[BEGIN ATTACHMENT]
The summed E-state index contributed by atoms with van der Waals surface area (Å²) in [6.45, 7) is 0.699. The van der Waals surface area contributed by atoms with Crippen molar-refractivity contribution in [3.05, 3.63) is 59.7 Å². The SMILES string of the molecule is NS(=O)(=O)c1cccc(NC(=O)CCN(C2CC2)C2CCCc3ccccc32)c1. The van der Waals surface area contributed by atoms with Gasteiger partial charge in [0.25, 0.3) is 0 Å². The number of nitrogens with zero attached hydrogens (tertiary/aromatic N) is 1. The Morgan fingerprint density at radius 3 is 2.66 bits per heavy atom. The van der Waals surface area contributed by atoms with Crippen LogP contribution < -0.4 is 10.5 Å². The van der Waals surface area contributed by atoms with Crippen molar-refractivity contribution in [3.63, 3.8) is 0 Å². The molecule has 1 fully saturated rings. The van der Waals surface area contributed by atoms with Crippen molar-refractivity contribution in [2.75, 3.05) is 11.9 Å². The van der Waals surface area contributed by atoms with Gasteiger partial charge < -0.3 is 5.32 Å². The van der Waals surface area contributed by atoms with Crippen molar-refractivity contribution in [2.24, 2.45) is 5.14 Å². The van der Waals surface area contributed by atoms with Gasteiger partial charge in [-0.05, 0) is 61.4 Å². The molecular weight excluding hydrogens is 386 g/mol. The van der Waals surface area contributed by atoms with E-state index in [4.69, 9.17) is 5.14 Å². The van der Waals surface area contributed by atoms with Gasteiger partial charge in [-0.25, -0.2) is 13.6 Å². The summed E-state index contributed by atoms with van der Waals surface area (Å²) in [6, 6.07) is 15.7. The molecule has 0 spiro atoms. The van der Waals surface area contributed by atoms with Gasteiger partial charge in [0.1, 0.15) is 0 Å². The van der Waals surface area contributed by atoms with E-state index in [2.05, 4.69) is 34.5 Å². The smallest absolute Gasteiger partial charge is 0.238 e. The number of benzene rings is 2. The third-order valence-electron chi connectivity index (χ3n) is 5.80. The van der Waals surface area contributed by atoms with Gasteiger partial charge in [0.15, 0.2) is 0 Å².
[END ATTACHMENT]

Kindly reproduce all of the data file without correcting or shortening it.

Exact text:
The summed E-state index contributed by atoms with van der Waals surface area (Å²) in [6.45, 7) is 0.699. The van der Waals surface area contributed by atoms with Crippen molar-refractivity contribution in [3.05, 3.63) is 59.7 Å². The SMILES string of the molecule is NS(=O)(=O)c1cccc(NC(=O)CCN(C2CC2)C2CCCc3ccccc32)c1. The van der Waals surface area contributed by atoms with Gasteiger partial charge in [0.25, 0.3) is 0 Å². The number of nitrogens with zero attached hydrogens (tertiary/aromatic N) is 1. The Morgan fingerprint density at radius 3 is 2.66 bits per heavy atom. The van der Waals surface area contributed by atoms with Crippen LogP contribution < -0.4 is 10.5 Å². The van der Waals surface area contributed by atoms with Crippen molar-refractivity contribution in [3.63, 3.8) is 0 Å². The molecule has 1 fully saturated rings. The van der Waals surface area contributed by atoms with Crippen molar-refractivity contribution in [2.75, 3.05) is 11.9 Å². The van der Waals surface area contributed by atoms with Gasteiger partial charge < -0.3 is 5.32 Å². The van der Waals surface area contributed by atoms with Crippen molar-refractivity contribution in [2.24, 2.45) is 5.14 Å². The van der Waals surface area contributed by atoms with Gasteiger partial charge in [-0.05, 0) is 61.4 Å². The molecular weight excluding hydrogens is 386 g/mol. The van der Waals surface area contributed by atoms with E-state index in [4.69, 9.17) is 5.14 Å². The van der Waals surface area contributed by atoms with Gasteiger partial charge in [-0.25, -0.2) is 13.6 Å². The summed E-state index contributed by atoms with van der Waals surface area (Å²) in [6, 6.07) is 15.7. The molecule has 0 spiro atoms. The van der Waals surface area contributed by atoms with Gasteiger partial charge in [0.1, 0.15) is 0 Å². The van der Waals surface area contributed by atoms with E-state index in [2.05, 4.69) is 34.5 Å². The smallest absolute Gasteiger partial charge is 0.238 e. The number of benzene rings is 2. The third-order valence-electron chi connectivity index (χ3n) is 5.80. The van der Waals surface area contributed by atoms with Gasteiger partial charge in [0.15, 0.2) is 0 Å².